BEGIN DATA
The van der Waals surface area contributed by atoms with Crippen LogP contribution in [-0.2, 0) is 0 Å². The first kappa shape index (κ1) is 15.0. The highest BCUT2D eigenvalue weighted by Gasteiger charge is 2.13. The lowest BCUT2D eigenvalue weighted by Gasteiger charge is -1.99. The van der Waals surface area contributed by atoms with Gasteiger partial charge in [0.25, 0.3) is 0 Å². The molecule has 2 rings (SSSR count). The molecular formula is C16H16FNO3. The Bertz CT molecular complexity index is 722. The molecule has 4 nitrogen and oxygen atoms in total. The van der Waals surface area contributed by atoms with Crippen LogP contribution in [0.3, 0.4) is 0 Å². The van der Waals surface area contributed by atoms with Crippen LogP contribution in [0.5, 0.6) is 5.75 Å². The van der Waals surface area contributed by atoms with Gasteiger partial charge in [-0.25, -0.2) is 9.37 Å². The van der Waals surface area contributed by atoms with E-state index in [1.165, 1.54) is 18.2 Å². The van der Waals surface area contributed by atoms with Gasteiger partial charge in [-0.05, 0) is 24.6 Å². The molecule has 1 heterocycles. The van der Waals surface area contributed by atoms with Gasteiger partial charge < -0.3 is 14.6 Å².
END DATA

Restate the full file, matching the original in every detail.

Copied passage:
The van der Waals surface area contributed by atoms with Crippen LogP contribution in [-0.2, 0) is 0 Å². The first kappa shape index (κ1) is 15.0. The highest BCUT2D eigenvalue weighted by Gasteiger charge is 2.13. The lowest BCUT2D eigenvalue weighted by Gasteiger charge is -1.99. The van der Waals surface area contributed by atoms with Gasteiger partial charge in [0.25, 0.3) is 0 Å². The molecule has 2 rings (SSSR count). The molecular formula is C16H16FNO3. The Bertz CT molecular complexity index is 722. The molecule has 4 nitrogen and oxygen atoms in total. The van der Waals surface area contributed by atoms with Crippen LogP contribution in [0.3, 0.4) is 0 Å². The van der Waals surface area contributed by atoms with Crippen LogP contribution in [0.5, 0.6) is 5.75 Å². The van der Waals surface area contributed by atoms with Gasteiger partial charge in [-0.25, -0.2) is 9.37 Å². The van der Waals surface area contributed by atoms with E-state index in [1.165, 1.54) is 18.2 Å². The van der Waals surface area contributed by atoms with Gasteiger partial charge in [-0.05, 0) is 24.6 Å². The molecule has 1 heterocycles. The van der Waals surface area contributed by atoms with Gasteiger partial charge < -0.3 is 14.6 Å².